Rather than concentrating on upfront costs, government must look at investment, industrial strategy and regulation
This week the election campaign has been squarely focused on public finances, with the Conservatives publishing a widely derided £1.2tn assessment of Labour’s spending plans. In spite of the debunking of these figures, the party has doubled down with a separate assessment of Labour’s tax plans – it says Labour’s spending plans outweigh how much it plans to collect in tax, leading to a £2,400 per taxpayer “gap” that will need to be filled by borrowing or raising taxes.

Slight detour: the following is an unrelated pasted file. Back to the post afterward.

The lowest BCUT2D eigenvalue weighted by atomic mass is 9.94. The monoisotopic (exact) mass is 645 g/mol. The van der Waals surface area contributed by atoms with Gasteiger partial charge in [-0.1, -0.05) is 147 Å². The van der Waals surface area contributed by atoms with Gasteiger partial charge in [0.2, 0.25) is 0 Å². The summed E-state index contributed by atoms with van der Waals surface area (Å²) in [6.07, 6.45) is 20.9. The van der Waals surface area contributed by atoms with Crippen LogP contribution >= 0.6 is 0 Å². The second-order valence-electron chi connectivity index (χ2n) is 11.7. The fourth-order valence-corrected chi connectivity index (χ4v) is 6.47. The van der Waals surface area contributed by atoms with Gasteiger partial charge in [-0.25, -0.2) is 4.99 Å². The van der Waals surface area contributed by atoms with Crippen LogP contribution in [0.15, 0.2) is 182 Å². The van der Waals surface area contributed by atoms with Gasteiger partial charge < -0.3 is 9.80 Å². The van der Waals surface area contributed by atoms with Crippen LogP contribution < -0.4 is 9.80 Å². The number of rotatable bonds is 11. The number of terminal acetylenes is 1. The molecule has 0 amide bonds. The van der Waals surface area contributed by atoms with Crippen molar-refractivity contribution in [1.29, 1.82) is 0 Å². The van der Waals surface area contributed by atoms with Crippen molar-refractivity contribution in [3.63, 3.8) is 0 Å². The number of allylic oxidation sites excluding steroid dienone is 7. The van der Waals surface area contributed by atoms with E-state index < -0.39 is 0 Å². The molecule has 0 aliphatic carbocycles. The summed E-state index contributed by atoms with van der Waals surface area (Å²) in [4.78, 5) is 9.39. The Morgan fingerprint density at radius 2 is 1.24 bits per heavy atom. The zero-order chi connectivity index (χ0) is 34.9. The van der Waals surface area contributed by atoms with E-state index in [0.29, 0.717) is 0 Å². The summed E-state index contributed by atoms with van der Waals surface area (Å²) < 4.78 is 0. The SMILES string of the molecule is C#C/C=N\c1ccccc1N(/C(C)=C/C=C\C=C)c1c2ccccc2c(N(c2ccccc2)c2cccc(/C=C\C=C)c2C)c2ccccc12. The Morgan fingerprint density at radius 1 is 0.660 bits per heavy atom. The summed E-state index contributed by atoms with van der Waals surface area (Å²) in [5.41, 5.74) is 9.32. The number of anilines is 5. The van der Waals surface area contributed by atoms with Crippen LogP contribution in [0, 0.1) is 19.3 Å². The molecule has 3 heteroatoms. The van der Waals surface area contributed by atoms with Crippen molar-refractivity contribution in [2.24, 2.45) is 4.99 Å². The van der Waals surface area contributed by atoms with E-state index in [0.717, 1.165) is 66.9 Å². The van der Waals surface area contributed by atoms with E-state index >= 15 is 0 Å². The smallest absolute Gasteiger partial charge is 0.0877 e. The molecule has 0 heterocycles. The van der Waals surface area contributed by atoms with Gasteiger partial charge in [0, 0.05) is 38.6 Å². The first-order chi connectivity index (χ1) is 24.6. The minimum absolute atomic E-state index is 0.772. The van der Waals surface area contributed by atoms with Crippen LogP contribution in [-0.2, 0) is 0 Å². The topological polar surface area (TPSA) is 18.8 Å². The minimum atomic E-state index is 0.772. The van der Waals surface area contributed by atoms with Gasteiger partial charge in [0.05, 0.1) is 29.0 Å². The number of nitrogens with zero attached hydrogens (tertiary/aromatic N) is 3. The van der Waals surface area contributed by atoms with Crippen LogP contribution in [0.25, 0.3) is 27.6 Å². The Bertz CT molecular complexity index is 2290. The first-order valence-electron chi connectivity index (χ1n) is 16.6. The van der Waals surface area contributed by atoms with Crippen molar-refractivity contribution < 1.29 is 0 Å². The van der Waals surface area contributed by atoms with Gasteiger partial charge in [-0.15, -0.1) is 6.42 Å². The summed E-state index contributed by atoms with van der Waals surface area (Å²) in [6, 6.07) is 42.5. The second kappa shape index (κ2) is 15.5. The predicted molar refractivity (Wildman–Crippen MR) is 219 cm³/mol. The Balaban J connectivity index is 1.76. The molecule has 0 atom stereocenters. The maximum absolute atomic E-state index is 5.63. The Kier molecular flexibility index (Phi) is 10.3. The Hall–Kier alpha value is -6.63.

Of course, the Conservatives are aware of the quality of the claims they are making. As a tactic, the £1.2tn is straight out of the “£350m a week” playbook: come up with a big figure, and no matter if it’s indefensible, wait for it to stick. The more your opponents complain, the more they end up repeating the big number until it’s indelibly imprinted on voters’ minds.